The next important thing to outline in this series is how to know whether the person you are watching, learning from and replicating their activity is doing it right. How do you know that what that “expert” is writing on their blog actually works or will work for you? How do you know if the person writing the book or article is really an “expert”? How do you know that the things they are doing in their social media activity that you are replicating actually does produce revenue and ROI?
The direct answer to these questions is, there is no real way to know for sure. I know that is not very helpful to hear and I realize that some of you reading this are now more frustrated than when you started with social media because of this answer. But the fact is, these people aren’t going to give you their profit and loss statements, their analytics or their sales numbers. Now days, anyone can write and publish a book, write a blog or be seen as an expert by an ignorant media. So the bottom line is that it is incumbent upon us to make the determination of who in fact is an expert, or at least a professional.
*Side note – In my humble opinion, there is no such thing as a social media expert, guru or ninja. This industry changes so quickly and is far too new to have established any of those yet. There are a lot ofcelebrities, and many professionals, but no experts.
Here are some things I do to determine whether I should listen to or replicate activity of someone who is considered to be a social media expert or professional:
1) Walk the talk – After reading an article they’ve written, check their newsfeed to see if they actual do what they are telling you to do.
2) Blazing Blog Posts – One or more blog posts per day? Really? That makes you a blogger and someone looking to drive traffic to your blog, more than a social media professional. If you are actually doing social media effectively, you don’t have time to write quite that much. What’s worse is you are probably not writing everything you post and therefore it will be evident in your newsfeed activity that it’s not you writing.
3) Be my guest – One thing I have found is the people who have a ton of “guest” bloggers should be carefully scrutinized. Not ALL but many are taking advantage of other unsuspecting writers to further their web traffic. Want my articles? Then pay me!
4) Me first – Look for limited Retweeting, sharing or posting of other people’s content. As an example, I am in tribes on Triberr with many of these kinds of “name” industry experts. I don’t think they ever login and share other people’s posts that are in their tribe. I have stop sharing many of their content.
5) You work? – Look into exactly what it is that the so-called expert really does for a living. This always amazes me. You’re a social media expert, yet you are always speaking somewhere and never responding to people. Or the infamous, “monetized blog” people. They are web marketers whose entire focus is blog traffic for advertising or affiliate revenue. Is what they are telling you, really being driven by income from selling that product or does it really work? Pay attention…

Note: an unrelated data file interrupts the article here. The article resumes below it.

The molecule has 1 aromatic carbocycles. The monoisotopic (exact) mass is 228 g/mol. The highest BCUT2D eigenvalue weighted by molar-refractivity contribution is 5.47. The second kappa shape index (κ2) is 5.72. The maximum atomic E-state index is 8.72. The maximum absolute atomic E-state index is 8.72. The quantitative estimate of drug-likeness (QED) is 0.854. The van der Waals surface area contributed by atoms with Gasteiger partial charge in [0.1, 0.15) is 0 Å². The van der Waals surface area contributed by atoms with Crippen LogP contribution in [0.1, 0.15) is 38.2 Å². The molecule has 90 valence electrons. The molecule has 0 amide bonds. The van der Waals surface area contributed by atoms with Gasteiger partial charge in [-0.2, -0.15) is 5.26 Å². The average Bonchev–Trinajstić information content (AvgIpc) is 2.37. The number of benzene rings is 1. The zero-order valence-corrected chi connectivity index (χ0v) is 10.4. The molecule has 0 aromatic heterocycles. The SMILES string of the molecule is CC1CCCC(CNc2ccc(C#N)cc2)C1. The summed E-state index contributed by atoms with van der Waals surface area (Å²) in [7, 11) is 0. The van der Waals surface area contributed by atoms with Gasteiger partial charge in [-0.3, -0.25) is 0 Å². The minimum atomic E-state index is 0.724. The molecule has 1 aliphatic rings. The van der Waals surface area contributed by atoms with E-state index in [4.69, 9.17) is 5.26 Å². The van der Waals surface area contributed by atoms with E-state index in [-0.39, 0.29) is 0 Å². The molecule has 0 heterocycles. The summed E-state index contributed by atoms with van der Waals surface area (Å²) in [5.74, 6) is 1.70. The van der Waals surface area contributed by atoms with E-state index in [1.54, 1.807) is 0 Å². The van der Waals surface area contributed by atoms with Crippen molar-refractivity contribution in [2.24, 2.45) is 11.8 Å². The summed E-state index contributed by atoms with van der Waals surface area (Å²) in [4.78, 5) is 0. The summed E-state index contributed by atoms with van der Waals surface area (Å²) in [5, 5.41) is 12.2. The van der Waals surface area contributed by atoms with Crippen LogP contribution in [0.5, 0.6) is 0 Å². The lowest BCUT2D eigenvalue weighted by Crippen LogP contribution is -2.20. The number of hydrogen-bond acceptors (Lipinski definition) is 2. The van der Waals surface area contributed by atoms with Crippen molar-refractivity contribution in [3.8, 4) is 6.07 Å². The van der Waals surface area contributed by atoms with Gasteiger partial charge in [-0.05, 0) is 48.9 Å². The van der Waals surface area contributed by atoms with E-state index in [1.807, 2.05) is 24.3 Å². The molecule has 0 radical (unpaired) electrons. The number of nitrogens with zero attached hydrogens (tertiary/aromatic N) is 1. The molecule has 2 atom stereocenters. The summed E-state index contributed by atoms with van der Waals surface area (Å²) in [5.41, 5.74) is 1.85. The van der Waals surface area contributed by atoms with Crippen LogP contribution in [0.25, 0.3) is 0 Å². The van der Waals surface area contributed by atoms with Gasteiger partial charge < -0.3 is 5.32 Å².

6) The Train Jumper – I have pretty much got this one down now and can identify these people very quickly. Once something in the news happens, they are the first to write about it. The new network, the big social scandal, the latest application. If you were a social media professional, you wouldn’t be chasing every new shiny object in order to be the first to write about it. You would wait, observe and investigate. Train Jumpers are traffic hounds for a living.
7) Too good for you – Engage with the “expert”. Ask them a question. Retweet or share something they posted and wait. Do they respond? Do they answer your question? Do they do it in a timely fashion? Do they even thank you? *Remember their article you read about social media being about relationships??* (RED FLAG)
8) Check – Is the software, tool, activity they are deploying or talking about fit with how one might do something in the real world? If the equivalent activity in the real world would not go over well with people at a networking event, be very hesitant.
9) The Reviewer – Watch for the experts whose content is always about tools. If you’re an expert and have not already figured out the couple of tools it takes to get results, or worse you are constantly leading others down a tools chase, there is definitely a problem.
10) Gamers – Watch for people whose activity wreaks of gaming followers, friends and Klout scores. Lot’s of activity can achieve gains in these areas. Oddly, they also tend to diminish real revenue, relationship and results that actually matter. There are a lot of folks out there that do this in order to “appear” as somebody.
The really sad part is that I have coached a few people who have fallen into this celebrity trap. I won’t name any names, but people I have watched go from near zero to now being a blog and Klout machine, rarely engaging and chasing after and replicating the poor strategies of the celebrity, becoming one themselves. The problem is, I know them and know where they are really at in life and business. I can assure you that this no more make them rich than it does make them an expert.
This series and specifically this post might seem a but harsh to some, but perceptions can be very deceiving and I am tired of seeing good people who want to learn being taken down dark alleys that can potentially be ruining to them in business!